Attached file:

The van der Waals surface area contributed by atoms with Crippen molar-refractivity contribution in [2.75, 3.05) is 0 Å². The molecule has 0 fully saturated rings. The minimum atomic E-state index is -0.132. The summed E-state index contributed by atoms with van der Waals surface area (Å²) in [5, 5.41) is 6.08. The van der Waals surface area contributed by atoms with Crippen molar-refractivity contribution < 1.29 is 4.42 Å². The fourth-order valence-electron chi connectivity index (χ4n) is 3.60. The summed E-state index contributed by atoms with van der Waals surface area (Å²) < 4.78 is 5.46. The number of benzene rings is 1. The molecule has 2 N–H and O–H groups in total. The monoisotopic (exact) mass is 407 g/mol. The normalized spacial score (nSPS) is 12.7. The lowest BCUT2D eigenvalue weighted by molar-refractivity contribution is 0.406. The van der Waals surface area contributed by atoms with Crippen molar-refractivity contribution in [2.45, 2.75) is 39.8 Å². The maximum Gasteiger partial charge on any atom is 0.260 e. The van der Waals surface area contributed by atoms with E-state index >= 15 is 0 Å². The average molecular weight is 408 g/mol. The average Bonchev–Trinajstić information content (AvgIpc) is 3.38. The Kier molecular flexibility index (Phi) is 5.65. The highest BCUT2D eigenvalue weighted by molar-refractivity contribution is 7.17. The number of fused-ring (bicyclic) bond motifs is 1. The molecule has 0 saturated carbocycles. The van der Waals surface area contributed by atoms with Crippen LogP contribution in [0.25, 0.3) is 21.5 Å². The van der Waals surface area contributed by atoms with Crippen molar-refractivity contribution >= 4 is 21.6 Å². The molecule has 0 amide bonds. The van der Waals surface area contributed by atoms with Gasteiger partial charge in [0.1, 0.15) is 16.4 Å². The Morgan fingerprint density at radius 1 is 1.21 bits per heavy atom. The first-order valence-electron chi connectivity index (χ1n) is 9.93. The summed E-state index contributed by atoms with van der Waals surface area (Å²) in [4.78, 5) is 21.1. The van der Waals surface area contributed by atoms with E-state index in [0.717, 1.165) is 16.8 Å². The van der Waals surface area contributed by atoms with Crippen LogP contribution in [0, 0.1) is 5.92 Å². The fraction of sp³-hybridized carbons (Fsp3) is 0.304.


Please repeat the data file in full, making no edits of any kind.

The van der Waals surface area contributed by atoms with Crippen molar-refractivity contribution in [2.75, 3.05) is 0 Å². The molecule has 0 fully saturated rings. The minimum atomic E-state index is -0.132. The summed E-state index contributed by atoms with van der Waals surface area (Å²) in [5, 5.41) is 6.08. The van der Waals surface area contributed by atoms with Crippen molar-refractivity contribution < 1.29 is 4.42 Å². The fourth-order valence-electron chi connectivity index (χ4n) is 3.60. The summed E-state index contributed by atoms with van der Waals surface area (Å²) < 4.78 is 5.46. The number of benzene rings is 1. The molecule has 2 N–H and O–H groups in total. The monoisotopic (exact) mass is 407 g/mol. The normalized spacial score (nSPS) is 12.7. The lowest BCUT2D eigenvalue weighted by molar-refractivity contribution is 0.406. The van der Waals surface area contributed by atoms with Crippen molar-refractivity contribution in [2.45, 2.75) is 39.8 Å². The maximum Gasteiger partial charge on any atom is 0.260 e. The van der Waals surface area contributed by atoms with E-state index >= 15 is 0 Å². The average molecular weight is 408 g/mol. The average Bonchev–Trinajstić information content (AvgIpc) is 3.38. The Kier molecular flexibility index (Phi) is 5.65. The highest BCUT2D eigenvalue weighted by molar-refractivity contribution is 7.17. The number of fused-ring (bicyclic) bond motifs is 1. The molecule has 0 saturated carbocycles. The van der Waals surface area contributed by atoms with Crippen LogP contribution in [0.25, 0.3) is 21.5 Å². The van der Waals surface area contributed by atoms with Crippen molar-refractivity contribution >= 4 is 21.6 Å². The molecule has 0 amide bonds. The van der Waals surface area contributed by atoms with Gasteiger partial charge in [0.1, 0.15) is 16.4 Å². The Morgan fingerprint density at radius 1 is 1.21 bits per heavy atom. The first-order valence-electron chi connectivity index (χ1n) is 9.93. The summed E-state index contributed by atoms with van der Waals surface area (Å²) in [4.78, 5) is 21.1. The van der Waals surface area contributed by atoms with E-state index in [0.717, 1.165) is 16.8 Å². The van der Waals surface area contributed by atoms with Crippen LogP contribution in [0, 0.1) is 5.92 Å². The fraction of sp³-hybridized carbons (Fsp3) is 0.304.